There’s a nasty demon hiding behind writer’s block. This four-letter word represents a condition we don’t like to admit to ourselves, much less utter in polite conversation.
Yep, it’s the “F word” that’s blocking you from writing.
Fear affects us all more than we care to admit, and it’s especially insidious for writers. Writing online is one of those activities where you’re really putting yourself out there, and the critics are always waiting to pounce. But as we’ll see below, failure and mediocrity are not the only things we fear.
Most fear works at the subconscious level and manifests itself in the form of procrastination and writer’s block. We want to write that novel or business book, start that killer blog, release that article or white paper that boosts our business authority… and yet we keep putting it off.
I don’t like to waste time on regret, because, well, it’s a waste of time. But looking back, I see I’ve wasted so much time in my writing life because I let fear hold me back.
And the truth is, every time I push myself in a new direction, I’m still afraid. I don’t think that ever changes—it’s just part of the game.
The key is to not let it stop you.
Here are the main ways fear holds us back as writers, with a few tips for looking fear in the face and sitting down to work. Remember, courage is not the absence of fear, it’s doing what needs to be done despite fear.
Fear of Failure
Countless psychological studies have shown that the fear of failure is the number one barrier to personal success. We fear failure because we don’t separate tasks from ourselves, and therefore our self-esteem is at risk every time we attempt to do anything we really want to achieve.
In other words, we’re afraid of being humiliated, because at the subconscious level, we link failure to humiliation. So how do we get over our fear of failure and its misguided companion humiliation?
- Admit you’re afraid to fail.
- Realize that every time you fail, you’ve become a better writer.
- Recognize that each failure brings you one step closer to success.
- Relish the learning experience, and reject the illusion of humiliation.
Fear of Success
Why in the world should we fear success? That’s what we want, right? Well, the way we idealize success can cause us to subconsciously avoid it, because we know from experience that success brings unexpected changes along for the ride.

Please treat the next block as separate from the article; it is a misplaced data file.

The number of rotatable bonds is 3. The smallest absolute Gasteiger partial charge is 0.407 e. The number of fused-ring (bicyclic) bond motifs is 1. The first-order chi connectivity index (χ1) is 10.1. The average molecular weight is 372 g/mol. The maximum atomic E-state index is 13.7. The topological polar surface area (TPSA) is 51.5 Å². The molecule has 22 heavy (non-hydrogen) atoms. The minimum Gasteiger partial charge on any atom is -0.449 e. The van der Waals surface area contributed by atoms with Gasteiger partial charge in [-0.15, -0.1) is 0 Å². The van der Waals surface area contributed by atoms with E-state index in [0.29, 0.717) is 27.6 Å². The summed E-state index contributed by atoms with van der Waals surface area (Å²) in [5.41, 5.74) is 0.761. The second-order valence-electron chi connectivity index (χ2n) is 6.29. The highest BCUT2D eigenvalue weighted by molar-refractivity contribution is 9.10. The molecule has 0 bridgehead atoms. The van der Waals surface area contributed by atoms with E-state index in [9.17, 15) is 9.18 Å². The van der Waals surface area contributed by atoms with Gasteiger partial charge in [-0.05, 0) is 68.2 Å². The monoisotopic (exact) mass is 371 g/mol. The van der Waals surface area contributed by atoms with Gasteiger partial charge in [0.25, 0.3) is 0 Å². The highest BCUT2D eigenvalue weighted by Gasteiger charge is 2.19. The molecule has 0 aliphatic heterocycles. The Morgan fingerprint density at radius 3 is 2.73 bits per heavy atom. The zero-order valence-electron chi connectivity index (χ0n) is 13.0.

We worry that we don’t really deserve success, or that success will bring increased expectations that we won’t be able to meet. We’re afraid our friends and family will be resentful or jealous, and that the responsibility that comes with success will overwhelm us. In other words, our vivid imaginations talk us out of doing the things we need to do in order to succeed, just so we can avoid unexpected change.
Remember these things to fight back against the fear of success:
- Change comes whether you succeed or fail. Why not succeed?
- Babe Ruth held the home run record and the strikeout record simultaneously. Keep swinging for the fences.
- You own your labor, not the fruits of your labor. Do what you love and don’t worry about the consequences.
Fear of Rejection
Our fear of rejection is the most obvious and overt of all the influences that keep us from writing. The high incidence of alcohol and drug abuse among those who seek the writing life can often be traced directly back to the simple fear that our work is not good enough, and that a rejection of it is a rejection of us.
How do we avoid our fear of rejection? Easy, we don’t do anything. That may be one way to solve the problem, but it leads to an unfulfilled life and self-destructive tendencies.
- Remember, you’ll never please everyone. You only have to find and please your audience.
- Treat writing as an exercise. The fact that you can’t bench press 300 pounds today doesn’t make you less of a person, but you can work towards it, right?
- Feed on rejection. Make it your own, and put it to work for you to become better and stronger.
Fear of Mediocrity
Writer Dorothy Parker couldn’t meet a deadline to save her life, because she said for every five words she wrote, she erased seven. Our fear of mediocrity manifests itself as perfectionism, and perfectionism prevents us from simply putting things out there and resolving to get better over time. With that approach, we fail to achieve anything at all.